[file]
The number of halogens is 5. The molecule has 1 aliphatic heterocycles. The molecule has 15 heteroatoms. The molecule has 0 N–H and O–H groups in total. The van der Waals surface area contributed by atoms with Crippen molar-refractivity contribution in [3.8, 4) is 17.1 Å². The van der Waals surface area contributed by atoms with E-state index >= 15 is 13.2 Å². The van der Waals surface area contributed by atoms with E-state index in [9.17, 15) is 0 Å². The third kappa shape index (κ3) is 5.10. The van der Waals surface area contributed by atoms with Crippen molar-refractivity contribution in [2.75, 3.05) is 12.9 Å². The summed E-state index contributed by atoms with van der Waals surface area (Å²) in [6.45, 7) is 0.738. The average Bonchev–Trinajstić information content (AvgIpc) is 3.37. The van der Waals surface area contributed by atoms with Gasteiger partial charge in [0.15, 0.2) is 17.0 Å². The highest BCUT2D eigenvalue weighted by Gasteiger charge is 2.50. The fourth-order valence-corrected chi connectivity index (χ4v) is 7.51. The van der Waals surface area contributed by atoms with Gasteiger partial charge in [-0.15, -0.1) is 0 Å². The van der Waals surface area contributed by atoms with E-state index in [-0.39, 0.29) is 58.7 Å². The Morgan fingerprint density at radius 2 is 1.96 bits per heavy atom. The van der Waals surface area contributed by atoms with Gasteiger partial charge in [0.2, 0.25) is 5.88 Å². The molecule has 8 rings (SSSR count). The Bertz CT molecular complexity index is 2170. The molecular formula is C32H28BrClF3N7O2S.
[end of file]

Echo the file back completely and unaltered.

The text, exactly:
The number of halogens is 5. The molecule has 1 aliphatic heterocycles. The molecule has 15 heteroatoms. The molecule has 0 N–H and O–H groups in total. The van der Waals surface area contributed by atoms with Crippen molar-refractivity contribution in [3.8, 4) is 17.1 Å². The van der Waals surface area contributed by atoms with E-state index >= 15 is 13.2 Å². The van der Waals surface area contributed by atoms with E-state index in [9.17, 15) is 0 Å². The third kappa shape index (κ3) is 5.10. The van der Waals surface area contributed by atoms with Crippen molar-refractivity contribution in [2.75, 3.05) is 12.9 Å². The summed E-state index contributed by atoms with van der Waals surface area (Å²) in [6.45, 7) is 0.738. The average Bonchev–Trinajstić information content (AvgIpc) is 3.37. The van der Waals surface area contributed by atoms with Gasteiger partial charge in [0.15, 0.2) is 17.0 Å². The highest BCUT2D eigenvalue weighted by Gasteiger charge is 2.50. The fourth-order valence-corrected chi connectivity index (χ4v) is 7.51. The van der Waals surface area contributed by atoms with Gasteiger partial charge in [-0.15, -0.1) is 0 Å². The van der Waals surface area contributed by atoms with E-state index in [-0.39, 0.29) is 58.7 Å². The Morgan fingerprint density at radius 2 is 1.96 bits per heavy atom. The van der Waals surface area contributed by atoms with Gasteiger partial charge in [0.2, 0.25) is 5.88 Å². The molecule has 8 rings (SSSR count). The Bertz CT molecular complexity index is 2170. The molecular formula is C32H28BrClF3N7O2S.